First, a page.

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  4. Abstract Background

    Complex organismal traits are often the result of multiple interacting genes and sub-organismal phenotypes, but how these interactions shape the evolutionary trajectories of adaptive traits is poorly understood. We examined how functional interactions between cardiorespiratory traits contribute to adaptive increases in the capacity for aerobic thermogenesis (maximal O2consumption,O2max, during acute cold exposure) in high-altitude deer mice (Peromyscus maniculatus). We crossed highland and lowland deer mice to produce F2inter-population hybrids, which expressed genetically based variation in hemoglobin (Hb) O2affinity on a mixed genetic background. We then combined physiological experiments and mathematical modeling of the O2transport pathway to examine the links between cardiorespiratory traits andO2max.

    Results

    Physiological experiments revealed that increases in Hb-O2affinity of red blood cells improved blood oxygenation in hypoxia but were not associated with an enhancement inO2max. Sensitivity analyses performed using mathematical modeling showed that the influence of Hb-O2affinity onO2max in hypoxia was contingent on the capacity for O2diffusion in active tissues.

    Conclusions

    These results suggest that increases in Hb-O2affinity would only have adaptive value in hypoxic conditions if concurrent with or preceded by increases in tissue O2diffusing capacity. In high-altitude deer mice, the adaptive benefit of increasing Hb-O2affinity is contingent on the capacity to extract O2from the blood, which helps resolve controversies about the general role of hemoglobin function in hypoxia tolerance.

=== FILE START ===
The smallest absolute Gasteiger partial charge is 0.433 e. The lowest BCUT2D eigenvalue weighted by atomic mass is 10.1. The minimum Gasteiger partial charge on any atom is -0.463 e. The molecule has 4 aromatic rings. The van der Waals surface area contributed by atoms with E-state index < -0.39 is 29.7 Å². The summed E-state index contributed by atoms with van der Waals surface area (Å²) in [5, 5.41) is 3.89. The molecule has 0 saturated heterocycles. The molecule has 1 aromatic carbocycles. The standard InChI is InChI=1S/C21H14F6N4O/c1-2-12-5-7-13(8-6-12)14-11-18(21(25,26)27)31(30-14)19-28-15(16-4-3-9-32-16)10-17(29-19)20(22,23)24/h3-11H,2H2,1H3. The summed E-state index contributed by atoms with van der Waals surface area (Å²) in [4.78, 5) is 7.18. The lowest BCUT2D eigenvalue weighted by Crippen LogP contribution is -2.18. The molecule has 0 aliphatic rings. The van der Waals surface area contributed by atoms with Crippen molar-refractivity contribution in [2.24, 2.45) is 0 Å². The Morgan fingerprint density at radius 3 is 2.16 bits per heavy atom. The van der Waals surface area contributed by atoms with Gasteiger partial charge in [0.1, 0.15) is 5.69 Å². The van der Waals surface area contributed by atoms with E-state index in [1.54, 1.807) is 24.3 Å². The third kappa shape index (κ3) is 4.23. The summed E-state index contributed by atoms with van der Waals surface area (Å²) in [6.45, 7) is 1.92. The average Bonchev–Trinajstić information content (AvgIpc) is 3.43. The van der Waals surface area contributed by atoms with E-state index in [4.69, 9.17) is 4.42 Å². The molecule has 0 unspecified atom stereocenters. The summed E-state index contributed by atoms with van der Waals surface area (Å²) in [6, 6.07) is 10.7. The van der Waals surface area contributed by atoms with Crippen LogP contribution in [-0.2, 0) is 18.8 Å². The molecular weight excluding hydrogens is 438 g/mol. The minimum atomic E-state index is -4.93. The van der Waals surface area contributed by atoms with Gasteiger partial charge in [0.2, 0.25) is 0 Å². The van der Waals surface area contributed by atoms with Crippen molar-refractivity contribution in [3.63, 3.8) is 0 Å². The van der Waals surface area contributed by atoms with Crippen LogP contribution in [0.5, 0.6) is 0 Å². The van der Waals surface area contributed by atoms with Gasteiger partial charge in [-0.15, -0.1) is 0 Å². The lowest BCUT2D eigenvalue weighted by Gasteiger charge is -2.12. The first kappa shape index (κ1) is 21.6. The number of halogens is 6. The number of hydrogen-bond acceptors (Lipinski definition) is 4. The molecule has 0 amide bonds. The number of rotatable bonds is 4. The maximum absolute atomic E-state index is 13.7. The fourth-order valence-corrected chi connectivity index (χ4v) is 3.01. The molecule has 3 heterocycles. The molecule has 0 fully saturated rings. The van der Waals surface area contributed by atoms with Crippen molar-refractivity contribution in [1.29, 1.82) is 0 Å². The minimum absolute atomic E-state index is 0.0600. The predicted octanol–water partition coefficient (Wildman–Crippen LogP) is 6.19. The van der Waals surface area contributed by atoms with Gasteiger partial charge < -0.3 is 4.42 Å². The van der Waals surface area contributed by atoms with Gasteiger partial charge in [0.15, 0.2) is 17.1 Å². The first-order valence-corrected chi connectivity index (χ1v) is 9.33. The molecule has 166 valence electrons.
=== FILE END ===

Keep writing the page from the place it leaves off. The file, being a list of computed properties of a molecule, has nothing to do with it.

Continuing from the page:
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  5. Abstract

    Many ecological processes are profoundly influenced by abiotic factors, such as temperature and snow. However, despite strong evidence linking shifts in these ecological processes to corresponding shifts in abiotic factors driven by climate change, the mechanisms connecting population size to season‐specific climate drivers are little understood. Using a 21‐year dataset and a Bayesian state space model, we identified biologically informed seasonal climate covariates that influenced densities of snowshoe hares (Lepus americanus), a cold‐adapted boreal herbivore. We found that snow and temperature had strong but conflicting season‐dependent effects. Reduced snow duration in spring and fall and warmer summers were associated with lowered hare density, whereas warmer winters were associated with increased density. When modeled simultaneously and under two climate change scenarios, the negative effects of reduced fall and spring snow duration and warmer summers overwhelm the positive effect of warmer winters, producing projected population declines. Ultimately, the contrasting population‐level impacts of climate change across seasons emphasize the critical need to examine the entire annual climate cycle to understand potential long‐term population consequences of climate change.

     
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  6. Premise

    Across taxa, vegetative and floral traits that vary along a fast‐slow life‐history axis are often correlated with leaf functional traits arrayed along the leaf economics spectrum, suggesting a constrained set of adaptive trait combinations. Such broad‐scale convergence may arise from genetic constraints imposed by pleiotropy (or tight linkage) within species, or from natural selection alone. Understanding the genetic basis of trait syndromes and their components is key to distinguishing these alternatives and predicting evolution in novel environments.

    Methods

    We used a line‐cross approach and quantitative trait locus (QTL) mapping to characterize the genetic basis of twenty leaf functional/physiological, life history, and floral traits in hybrids between annualized and perennial populations of scarlet monkeyflower (Mimulus cardinalis).